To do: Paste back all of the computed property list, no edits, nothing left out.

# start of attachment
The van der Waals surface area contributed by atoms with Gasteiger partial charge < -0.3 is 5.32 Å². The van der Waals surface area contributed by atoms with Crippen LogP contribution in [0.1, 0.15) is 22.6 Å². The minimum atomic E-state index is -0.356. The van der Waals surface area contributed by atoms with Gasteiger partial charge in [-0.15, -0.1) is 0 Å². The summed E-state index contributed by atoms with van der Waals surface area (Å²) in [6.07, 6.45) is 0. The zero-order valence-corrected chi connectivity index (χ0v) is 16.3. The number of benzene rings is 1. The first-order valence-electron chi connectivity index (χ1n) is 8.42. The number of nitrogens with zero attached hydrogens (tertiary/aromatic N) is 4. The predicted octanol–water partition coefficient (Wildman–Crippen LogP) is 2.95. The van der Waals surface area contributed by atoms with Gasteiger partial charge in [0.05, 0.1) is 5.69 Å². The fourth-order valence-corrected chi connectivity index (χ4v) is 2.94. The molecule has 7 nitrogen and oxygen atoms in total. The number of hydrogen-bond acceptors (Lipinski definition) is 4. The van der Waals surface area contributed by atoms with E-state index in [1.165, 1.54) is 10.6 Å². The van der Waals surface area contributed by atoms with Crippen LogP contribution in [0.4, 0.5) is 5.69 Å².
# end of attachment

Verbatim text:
The van der Waals surface area contributed by atoms with Gasteiger partial charge < -0.3 is 5.32 Å². The van der Waals surface area contributed by atoms with Crippen LogP contribution in [0.1, 0.15) is 22.6 Å². The minimum atomic E-state index is -0.356. The van der Waals surface area contributed by atoms with Gasteiger partial charge in [-0.15, -0.1) is 0 Å². The summed E-state index contributed by atoms with van der Waals surface area (Å²) in [6.07, 6.45) is 0. The zero-order valence-corrected chi connectivity index (χ0v) is 16.3. The number of benzene rings is 1. The first-order valence-electron chi connectivity index (χ1n) is 8.42. The number of nitrogens with zero attached hydrogens (tertiary/aromatic N) is 4. The predicted octanol–water partition coefficient (Wildman–Crippen LogP) is 2.95. The van der Waals surface area contributed by atoms with Gasteiger partial charge in [0.05, 0.1) is 5.69 Å². The fourth-order valence-corrected chi connectivity index (χ4v) is 2.94. The molecule has 7 nitrogen and oxygen atoms in total. The number of hydrogen-bond acceptors (Lipinski definition) is 4. The van der Waals surface area contributed by atoms with E-state index in [1.165, 1.54) is 10.6 Å². The van der Waals surface area contributed by atoms with Crippen LogP contribution in [0.4, 0.5) is 5.69 Å².